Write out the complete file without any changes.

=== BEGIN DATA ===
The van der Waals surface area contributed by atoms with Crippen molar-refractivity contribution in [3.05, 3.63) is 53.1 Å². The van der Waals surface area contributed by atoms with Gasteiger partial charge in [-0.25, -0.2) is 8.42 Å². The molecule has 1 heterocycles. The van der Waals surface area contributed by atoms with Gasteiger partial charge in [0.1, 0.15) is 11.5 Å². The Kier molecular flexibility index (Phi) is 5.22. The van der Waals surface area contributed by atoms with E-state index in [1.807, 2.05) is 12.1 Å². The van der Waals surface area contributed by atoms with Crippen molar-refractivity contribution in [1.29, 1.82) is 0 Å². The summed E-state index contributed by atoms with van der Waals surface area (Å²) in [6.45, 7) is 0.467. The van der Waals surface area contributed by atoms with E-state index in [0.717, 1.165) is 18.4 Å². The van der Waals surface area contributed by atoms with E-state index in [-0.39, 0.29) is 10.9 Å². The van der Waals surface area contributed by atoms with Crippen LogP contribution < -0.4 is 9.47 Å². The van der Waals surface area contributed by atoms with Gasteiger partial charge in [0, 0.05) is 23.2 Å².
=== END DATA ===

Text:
The van der Waals surface area contributed by atoms with Crippen molar-refractivity contribution in [3.05, 3.63) is 53.1 Å². The van der Waals surface area contributed by atoms with Gasteiger partial charge in [-0.25, -0.2) is 8.42 Å². The molecule has 1 heterocycles. The van der Waals surface area contributed by atoms with Gasteiger partial charge in [0.1, 0.15) is 11.5 Å². The Kier molecular flexibility index (Phi) is 5.22. The van der Waals surface area contributed by atoms with E-state index in [1.807, 2.05) is 12.1 Å². The van der Waals surface area contributed by atoms with Crippen molar-refractivity contribution in [1.29, 1.82) is 0 Å². The summed E-state index contributed by atoms with van der Waals surface area (Å²) in [6.45, 7) is 0.467. The van der Waals surface area contributed by atoms with E-state index in [0.717, 1.165) is 18.4 Å². The van der Waals surface area contributed by atoms with E-state index in [-0.39, 0.29) is 10.9 Å². The van der Waals surface area contributed by atoms with Crippen LogP contribution < -0.4 is 9.47 Å². The van der Waals surface area contributed by atoms with Gasteiger partial charge in [0, 0.05) is 23.2 Å².